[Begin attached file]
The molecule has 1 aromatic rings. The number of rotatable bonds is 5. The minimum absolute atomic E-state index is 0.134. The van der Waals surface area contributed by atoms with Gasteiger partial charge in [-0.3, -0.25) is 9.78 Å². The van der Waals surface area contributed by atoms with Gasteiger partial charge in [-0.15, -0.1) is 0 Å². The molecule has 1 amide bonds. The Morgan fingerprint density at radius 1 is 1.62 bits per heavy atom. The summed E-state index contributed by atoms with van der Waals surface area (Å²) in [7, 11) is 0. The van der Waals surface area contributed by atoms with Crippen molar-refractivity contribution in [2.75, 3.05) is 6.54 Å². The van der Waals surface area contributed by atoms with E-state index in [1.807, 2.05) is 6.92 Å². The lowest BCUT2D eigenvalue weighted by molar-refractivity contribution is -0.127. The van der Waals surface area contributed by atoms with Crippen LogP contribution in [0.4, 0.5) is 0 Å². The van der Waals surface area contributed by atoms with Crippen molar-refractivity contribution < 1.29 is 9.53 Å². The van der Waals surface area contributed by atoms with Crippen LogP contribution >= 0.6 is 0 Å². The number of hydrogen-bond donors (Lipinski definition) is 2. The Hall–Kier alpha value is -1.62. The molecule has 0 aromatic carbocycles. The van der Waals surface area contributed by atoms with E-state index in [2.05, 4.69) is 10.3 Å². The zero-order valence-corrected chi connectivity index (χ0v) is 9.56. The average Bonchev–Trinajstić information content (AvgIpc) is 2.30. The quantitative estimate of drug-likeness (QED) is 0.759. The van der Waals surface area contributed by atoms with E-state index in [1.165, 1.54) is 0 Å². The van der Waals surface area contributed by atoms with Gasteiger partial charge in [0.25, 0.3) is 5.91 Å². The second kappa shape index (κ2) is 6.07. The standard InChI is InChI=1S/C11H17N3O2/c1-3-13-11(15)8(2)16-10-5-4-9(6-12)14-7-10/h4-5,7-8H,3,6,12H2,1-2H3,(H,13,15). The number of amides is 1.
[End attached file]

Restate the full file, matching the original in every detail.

The molecule has 1 aromatic rings. The number of rotatable bonds is 5. The minimum absolute atomic E-state index is 0.134. The van der Waals surface area contributed by atoms with Gasteiger partial charge in [-0.3, -0.25) is 9.78 Å². The van der Waals surface area contributed by atoms with Gasteiger partial charge in [-0.15, -0.1) is 0 Å². The molecule has 1 amide bonds. The Morgan fingerprint density at radius 1 is 1.62 bits per heavy atom. The summed E-state index contributed by atoms with van der Waals surface area (Å²) in [7, 11) is 0. The van der Waals surface area contributed by atoms with Crippen molar-refractivity contribution in [2.75, 3.05) is 6.54 Å². The van der Waals surface area contributed by atoms with E-state index in [1.807, 2.05) is 6.92 Å². The lowest BCUT2D eigenvalue weighted by molar-refractivity contribution is -0.127. The van der Waals surface area contributed by atoms with Crippen LogP contribution in [0.4, 0.5) is 0 Å². The van der Waals surface area contributed by atoms with Crippen molar-refractivity contribution < 1.29 is 9.53 Å². The van der Waals surface area contributed by atoms with Crippen LogP contribution >= 0.6 is 0 Å². The number of hydrogen-bond donors (Lipinski definition) is 2. The Hall–Kier alpha value is -1.62. The molecule has 0 aromatic carbocycles. The van der Waals surface area contributed by atoms with E-state index in [2.05, 4.69) is 10.3 Å². The zero-order valence-corrected chi connectivity index (χ0v) is 9.56. The average Bonchev–Trinajstić information content (AvgIpc) is 2.30. The quantitative estimate of drug-likeness (QED) is 0.759. The van der Waals surface area contributed by atoms with E-state index in [1.165, 1.54) is 0 Å². The van der Waals surface area contributed by atoms with Gasteiger partial charge in [0.25, 0.3) is 5.91 Å². The second kappa shape index (κ2) is 6.07. The standard InChI is InChI=1S/C11H17N3O2/c1-3-13-11(15)8(2)16-10-5-4-9(6-12)14-7-10/h4-5,7-8H,3,6,12H2,1-2H3,(H,13,15). The number of amides is 1.